When PC Andy is sent to investigate the skeleton on a Cardiff doorstep, he figures it’s a “spooky do” and calls Gwen Cooper. When it turns out that the skeleton looks as though it belonged to very old man who died long ago but actually belongs to a young man who disappeared the night before, all of Torchwood’s resources are brought to bear on the problem.

The next corpse proves that it’s not personal. The only thing the dead had in common was a taxi trip – with a driver who knows how to send people straight to hell. Literally. There are thousands of taxis in Cardiff. Can Torchwood find the killer among them – and, more importantly, can they bring the driver down without their aged corpses being flung on the doorstep the next day?

In the Shadows is a story that depends more on emotion than on logic. Sometimes the emotion is dead on – the descriptions of the slow deaths of the victims is true horror, especially as you realise that nothing they can do will end the torment of their private punishment.

Sometimes the emotion is softer. Set early in the second season, there are a fair number of descriptions of Tosh’s crush on Owen, Gwen’s complicated relationship with Rhys, and lots and lots of Jack and Ianto. The story is pitched directly at Jack/Ianto fans. Well, at least Jack/Ianto fans who don’t mind Ianto being played as a very young teenager. While Lidster wanted the listeners to get the creeps at the killings, he accidentally got the same reaction out of me during some of the love scenes. On TV, Ianto doesn’t ask Jack much about their relationship, so I find it hard to believe that he’d do so here. I find it impossible to believe that he would actually use the phrase, “Are we going steady?”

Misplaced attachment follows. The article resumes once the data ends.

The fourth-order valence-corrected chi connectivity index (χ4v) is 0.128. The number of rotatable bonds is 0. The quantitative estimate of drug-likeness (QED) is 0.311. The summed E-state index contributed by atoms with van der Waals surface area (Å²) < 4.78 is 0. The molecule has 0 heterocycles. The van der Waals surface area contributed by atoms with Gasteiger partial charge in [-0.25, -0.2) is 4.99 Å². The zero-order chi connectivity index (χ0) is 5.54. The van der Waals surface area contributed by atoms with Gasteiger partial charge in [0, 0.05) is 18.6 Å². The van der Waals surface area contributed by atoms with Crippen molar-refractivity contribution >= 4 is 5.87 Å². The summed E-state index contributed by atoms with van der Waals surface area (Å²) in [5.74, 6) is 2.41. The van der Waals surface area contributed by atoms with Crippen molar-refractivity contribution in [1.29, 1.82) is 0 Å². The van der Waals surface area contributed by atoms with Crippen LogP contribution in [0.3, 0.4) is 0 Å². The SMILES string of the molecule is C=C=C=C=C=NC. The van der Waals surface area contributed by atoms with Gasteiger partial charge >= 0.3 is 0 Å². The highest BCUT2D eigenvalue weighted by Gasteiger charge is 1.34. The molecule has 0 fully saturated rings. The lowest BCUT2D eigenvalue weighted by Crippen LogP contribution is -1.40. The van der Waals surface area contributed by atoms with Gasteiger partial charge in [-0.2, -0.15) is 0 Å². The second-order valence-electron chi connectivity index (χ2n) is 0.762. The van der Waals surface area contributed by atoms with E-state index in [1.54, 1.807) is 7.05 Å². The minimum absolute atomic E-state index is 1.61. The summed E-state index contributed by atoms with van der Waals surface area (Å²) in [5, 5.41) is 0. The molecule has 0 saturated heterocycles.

Eve Myles’ reading is nuanced and clear (and her imitation of Jack’s accent is fairly decent.) But Lidster tries to make it as if Gwen is actually telling the story rather than Eve narrating it, which would have worked if there weren’t so many scenes that Gwen never witnessed and had no way of knowing about. Again, emotion over logic.

Still, it’s a good story. For those who miss Owen and Tosh, this is a glimpse back at what the full team could be when it was working well. For people who like horror, there are plenty of terrifying chills. For people who like relationships, you’ll have lots of scenes. Just don’t expect the plot to hold up under critical analysis.

In the Shadows (by Joseph Lidster; read by Eve Myles) was released by BBC Audio in May 2009.